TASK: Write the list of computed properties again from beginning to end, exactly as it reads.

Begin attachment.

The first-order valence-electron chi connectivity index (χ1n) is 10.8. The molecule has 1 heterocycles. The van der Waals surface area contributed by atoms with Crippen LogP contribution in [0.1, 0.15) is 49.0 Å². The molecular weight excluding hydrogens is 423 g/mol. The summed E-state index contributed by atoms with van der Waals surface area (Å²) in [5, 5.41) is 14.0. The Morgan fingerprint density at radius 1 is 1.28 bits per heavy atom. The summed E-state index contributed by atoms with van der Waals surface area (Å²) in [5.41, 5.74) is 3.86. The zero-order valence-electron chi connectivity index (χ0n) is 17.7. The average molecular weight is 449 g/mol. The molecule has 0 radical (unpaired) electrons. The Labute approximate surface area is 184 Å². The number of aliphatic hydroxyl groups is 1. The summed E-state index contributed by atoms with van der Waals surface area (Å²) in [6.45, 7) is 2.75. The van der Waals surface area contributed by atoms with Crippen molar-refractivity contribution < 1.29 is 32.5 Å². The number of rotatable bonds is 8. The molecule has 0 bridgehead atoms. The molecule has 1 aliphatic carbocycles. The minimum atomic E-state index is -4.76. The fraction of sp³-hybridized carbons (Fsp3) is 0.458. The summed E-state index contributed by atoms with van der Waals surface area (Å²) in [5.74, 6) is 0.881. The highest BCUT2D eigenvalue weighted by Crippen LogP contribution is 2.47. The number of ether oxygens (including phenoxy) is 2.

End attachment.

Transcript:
The first-order valence-electron chi connectivity index (χ1n) is 10.8. The molecule has 1 heterocycles. The van der Waals surface area contributed by atoms with Crippen LogP contribution in [0.1, 0.15) is 49.0 Å². The molecular weight excluding hydrogens is 423 g/mol. The summed E-state index contributed by atoms with van der Waals surface area (Å²) in [5, 5.41) is 14.0. The Morgan fingerprint density at radius 1 is 1.28 bits per heavy atom. The summed E-state index contributed by atoms with van der Waals surface area (Å²) in [5.41, 5.74) is 3.86. The zero-order valence-electron chi connectivity index (χ0n) is 17.7. The average molecular weight is 449 g/mol. The molecule has 0 radical (unpaired) electrons. The Labute approximate surface area is 184 Å². The number of aliphatic hydroxyl groups is 1. The summed E-state index contributed by atoms with van der Waals surface area (Å²) in [6.45, 7) is 2.75. The van der Waals surface area contributed by atoms with Crippen molar-refractivity contribution < 1.29 is 32.5 Å². The number of rotatable bonds is 8. The molecule has 0 bridgehead atoms. The molecule has 1 aliphatic carbocycles. The minimum atomic E-state index is -4.76. The fraction of sp³-hybridized carbons (Fsp3) is 0.458. The summed E-state index contributed by atoms with van der Waals surface area (Å²) in [5.74, 6) is 0.881. The highest BCUT2D eigenvalue weighted by Crippen LogP contribution is 2.47. The number of ether oxygens (including phenoxy) is 2.